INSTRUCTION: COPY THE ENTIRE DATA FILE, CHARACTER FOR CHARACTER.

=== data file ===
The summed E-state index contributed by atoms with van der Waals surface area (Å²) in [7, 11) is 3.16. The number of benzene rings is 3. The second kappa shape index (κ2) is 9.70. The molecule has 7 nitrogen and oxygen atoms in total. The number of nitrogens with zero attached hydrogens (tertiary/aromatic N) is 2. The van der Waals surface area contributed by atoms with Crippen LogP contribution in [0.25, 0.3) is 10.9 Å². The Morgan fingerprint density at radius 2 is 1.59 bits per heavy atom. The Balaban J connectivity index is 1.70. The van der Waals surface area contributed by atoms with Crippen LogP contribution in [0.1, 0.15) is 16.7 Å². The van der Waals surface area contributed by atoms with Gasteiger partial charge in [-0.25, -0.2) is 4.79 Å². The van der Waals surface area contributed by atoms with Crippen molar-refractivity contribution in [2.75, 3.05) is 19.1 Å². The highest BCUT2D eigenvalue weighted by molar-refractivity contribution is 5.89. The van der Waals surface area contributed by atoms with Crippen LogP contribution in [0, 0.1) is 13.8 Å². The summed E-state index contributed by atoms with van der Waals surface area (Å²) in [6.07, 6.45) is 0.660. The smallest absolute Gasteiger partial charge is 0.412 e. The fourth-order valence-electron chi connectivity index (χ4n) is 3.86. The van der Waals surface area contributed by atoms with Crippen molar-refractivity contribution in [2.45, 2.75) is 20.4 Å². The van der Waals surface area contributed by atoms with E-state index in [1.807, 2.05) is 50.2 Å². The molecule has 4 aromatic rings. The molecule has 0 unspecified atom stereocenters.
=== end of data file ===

The summed E-state index contributed by atoms with van der Waals surface area (Å²) in [7, 11) is 3.16. The number of benzene rings is 3. The second kappa shape index (κ2) is 9.70. The molecule has 7 nitrogen and oxygen atoms in total. The number of nitrogens with zero attached hydrogens (tertiary/aromatic N) is 2. The van der Waals surface area contributed by atoms with Crippen LogP contribution in [0.25, 0.3) is 10.9 Å². The Morgan fingerprint density at radius 2 is 1.59 bits per heavy atom. The Balaban J connectivity index is 1.70. The van der Waals surface area contributed by atoms with Crippen LogP contribution in [0.1, 0.15) is 16.7 Å². The van der Waals surface area contributed by atoms with Gasteiger partial charge in [-0.25, -0.2) is 4.79 Å². The van der Waals surface area contributed by atoms with Crippen molar-refractivity contribution in [2.75, 3.05) is 19.1 Å². The highest BCUT2D eigenvalue weighted by molar-refractivity contribution is 5.89. The van der Waals surface area contributed by atoms with Crippen LogP contribution in [0, 0.1) is 13.8 Å². The summed E-state index contributed by atoms with van der Waals surface area (Å²) in [6.07, 6.45) is 0.660. The smallest absolute Gasteiger partial charge is 0.412 e. The fourth-order valence-electron chi connectivity index (χ4n) is 3.86. The van der Waals surface area contributed by atoms with Crippen molar-refractivity contribution in [2.45, 2.75) is 20.4 Å². The van der Waals surface area contributed by atoms with E-state index in [1.807, 2.05) is 50.2 Å². The molecule has 4 aromatic rings. The molecule has 0 unspecified atom stereocenters.